By Lobsang Wangyal
McLEOD GANJ, India, 19 September 2017
The opening of the fourth session of the Tibetan Parliament-in-exile witnessed a brief disruption after a member protested the Kashag’s charge that the members themselves were not taking their responsibilities.
MP Dawa Phunkyi, raising a procedural complaint, said that by charging the members as irresponsible the Kashag leaves the House not in a position to carry on the business. The Kashag is the cabinet of the Central Tibetan Administration.
“How could irresponsible members be in charge and function?” he asked.
As Phunkyi rose to reply to the Speaker, MP Monlam Tharchin raised a
procedural complaint and explained that after the Speaker makes a decision to procedural complaints, the rules don’t permit a rebuttal.
Speaker Khenpo Sonam Tenphel explained that Kashag has withdrawn all the correspondence, and by that the charges have been lifted as well.
Supporting Dawa Phunkyi, MP Thupten Lungrig said that the Kashag may have withdrawn the communications, but the charges have not been withdrawn in spirit yet.
To this the Speaker said that it is just the beginning of the session, and that there will be opportunity to discuss the matter in the coming days.
After that the Speaker managed to conduct the session smoothly.
There have been correspondences between Parliament and the Kashag over other issues, with the former charging that of late Kashag has been deciding certain issues that actually required the Parliament’s approval.
Decisions cited were such as the Kashag changing the English title of Sikyong to “President” from “Political Leader”, and deciding on a new seating protocol of the CTA, arranging Sikyong at the top instead of the previous order of Supreme Justice, Speaker, and Sikyong.
As the session resumed, the members then mourned the deaths of the Tibetan freedom fighters, and eminent spiritual leaders.
They then discussed the on-going crisis in Tibet, where China’s repressive policies have led to Tibetans taking extreme steps by committing self-immolations.
Speaking about the critical situation and the wave of self-immolations, MP Mingyur Dorjee said that Tibetans need their brave men and women to live to carry on the fight.
He proposed that the House make an appeal to all the Tibetans to stop the Tibetans from taking drastic steps such as self-immolation.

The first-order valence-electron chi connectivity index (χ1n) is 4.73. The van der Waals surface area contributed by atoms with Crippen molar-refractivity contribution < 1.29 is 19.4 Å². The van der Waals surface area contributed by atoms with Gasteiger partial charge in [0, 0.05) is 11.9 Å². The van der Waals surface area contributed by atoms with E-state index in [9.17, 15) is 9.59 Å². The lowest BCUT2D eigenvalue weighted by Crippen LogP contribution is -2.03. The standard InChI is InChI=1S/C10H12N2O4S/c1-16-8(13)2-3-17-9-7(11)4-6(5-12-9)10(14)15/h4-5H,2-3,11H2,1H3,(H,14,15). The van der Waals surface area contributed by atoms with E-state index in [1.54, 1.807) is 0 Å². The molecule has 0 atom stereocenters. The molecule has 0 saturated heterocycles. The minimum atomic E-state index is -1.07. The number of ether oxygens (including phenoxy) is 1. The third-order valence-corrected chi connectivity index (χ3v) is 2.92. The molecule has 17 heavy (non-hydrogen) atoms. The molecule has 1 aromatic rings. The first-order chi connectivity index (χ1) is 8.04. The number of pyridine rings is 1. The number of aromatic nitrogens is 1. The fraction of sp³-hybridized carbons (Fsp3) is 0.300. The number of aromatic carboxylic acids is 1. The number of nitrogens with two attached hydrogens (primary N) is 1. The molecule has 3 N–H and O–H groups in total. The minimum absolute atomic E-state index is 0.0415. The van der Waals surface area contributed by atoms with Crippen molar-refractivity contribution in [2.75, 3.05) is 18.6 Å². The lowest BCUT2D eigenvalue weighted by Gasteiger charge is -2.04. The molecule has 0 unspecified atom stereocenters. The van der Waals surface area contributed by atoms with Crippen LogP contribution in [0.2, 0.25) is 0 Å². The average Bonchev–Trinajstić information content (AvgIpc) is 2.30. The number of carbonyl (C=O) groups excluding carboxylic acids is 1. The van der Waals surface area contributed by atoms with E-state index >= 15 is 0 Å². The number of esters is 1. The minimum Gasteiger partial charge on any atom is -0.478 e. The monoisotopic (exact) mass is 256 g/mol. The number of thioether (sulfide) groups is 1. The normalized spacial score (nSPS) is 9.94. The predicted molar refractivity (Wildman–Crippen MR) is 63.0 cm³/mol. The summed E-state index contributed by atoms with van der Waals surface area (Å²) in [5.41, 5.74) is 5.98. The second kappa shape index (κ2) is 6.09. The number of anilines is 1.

MP Youdon Aukatsang also spoke in support of appealing to Tibetans not to take such extreme actions.
MP Lobsang Yeshi said that the Tibetan movement needs to be seen and heard at the highest levels, such as at the United Nations.
He urged the CTA to make attempts to get non-member observer status in the UN. This entitles the party to participate in the work of the United Nations General Assembly, though with limitations. He cited Palestine as an example, to which the United Nations had granted non-member observer state status in 2012.
Non-governmental organisations such as the Tibetan Centre for Human Rights and Democracy (TCHRD), and International Campaign for Tibet (ICT), could attempt to get Special Consultative Status at the United Nations Economic and Social Council (ECOSOC).
Consultative Status to the ECOSOC is the highest status granted by the United Nations to non-governmental organisations, and allows them to participate in the work of the United Nations. Depending on their level, the Status gives the organisations a number of rights to participate in the work of the UN, to present their views and deliver testimony. Currently, 4,507 NGOs enjoy active consultative status with ECOSOC.
Yeshi thanked the organisations that have helped let Tibetan case be heard in the UN through their platforms. Among them: Society for Threatened People, Asian Centre for Human Rights, and International Union of Socialist Youth.
Outside the Parliament before the session began, two groups were distributing documents concerting their grievances.
One of the groups was followers of the Jonang tradition of Tibetan Buddhism. They have been asking to have their representatives in the Parliament similar to other sects of Tibetan Buddhism.
Four sects — Nyimgma, Kagyu, Sakya, and Gelug — from Buddhism, and native Bon religion have two representatives each in the Parliament of 45 members.
The Jonangpa, as the followers of the sect are called, have been demanding representation in the Parliament for many years.
Tibetan spiritual leader Dalai Lama has also spoken in their favour many times, and has said that it is the Parliament that has to make the final decision.
The other group was demanding that the Parliament to decide on the matter of one of the Parliament members usurping public property where a kindergarten is being run.
They demand that the Parliament and the Kashag follow the court orders to take over the property.
The current session will last till 29 September, during which there will be presentation and discussion on the works of the seven departments of the Central Tibetan Administration.